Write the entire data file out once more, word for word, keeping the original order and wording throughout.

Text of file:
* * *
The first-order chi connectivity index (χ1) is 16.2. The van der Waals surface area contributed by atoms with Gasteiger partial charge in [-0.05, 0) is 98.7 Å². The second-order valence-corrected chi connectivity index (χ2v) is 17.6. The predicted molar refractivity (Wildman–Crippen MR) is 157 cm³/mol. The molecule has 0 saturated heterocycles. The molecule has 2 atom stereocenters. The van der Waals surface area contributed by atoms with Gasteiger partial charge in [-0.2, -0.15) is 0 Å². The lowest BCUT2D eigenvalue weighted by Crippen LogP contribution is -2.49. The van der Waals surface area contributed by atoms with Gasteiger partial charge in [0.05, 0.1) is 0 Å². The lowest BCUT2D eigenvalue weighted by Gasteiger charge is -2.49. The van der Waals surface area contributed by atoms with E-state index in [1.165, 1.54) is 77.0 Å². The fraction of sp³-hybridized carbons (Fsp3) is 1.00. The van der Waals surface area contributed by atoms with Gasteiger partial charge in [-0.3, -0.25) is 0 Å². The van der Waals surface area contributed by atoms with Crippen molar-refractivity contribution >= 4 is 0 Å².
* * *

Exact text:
The first-order chi connectivity index (χ1) is 16.2. The van der Waals surface area contributed by atoms with Gasteiger partial charge in [-0.05, 0) is 98.7 Å². The second-order valence-corrected chi connectivity index (χ2v) is 17.6. The predicted molar refractivity (Wildman–Crippen MR) is 157 cm³/mol. The molecule has 0 saturated heterocycles. The molecule has 2 atom stereocenters. The van der Waals surface area contributed by atoms with Gasteiger partial charge in [-0.2, -0.15) is 0 Å². The lowest BCUT2D eigenvalue weighted by Crippen LogP contribution is -2.49. The van der Waals surface area contributed by atoms with Gasteiger partial charge in [0.05, 0.1) is 0 Å². The lowest BCUT2D eigenvalue weighted by Gasteiger charge is -2.49. The van der Waals surface area contributed by atoms with E-state index in [1.165, 1.54) is 77.0 Å². The fraction of sp³-hybridized carbons (Fsp3) is 1.00. The van der Waals surface area contributed by atoms with Gasteiger partial charge in [-0.3, -0.25) is 0 Å². The van der Waals surface area contributed by atoms with Crippen molar-refractivity contribution >= 4 is 0 Å².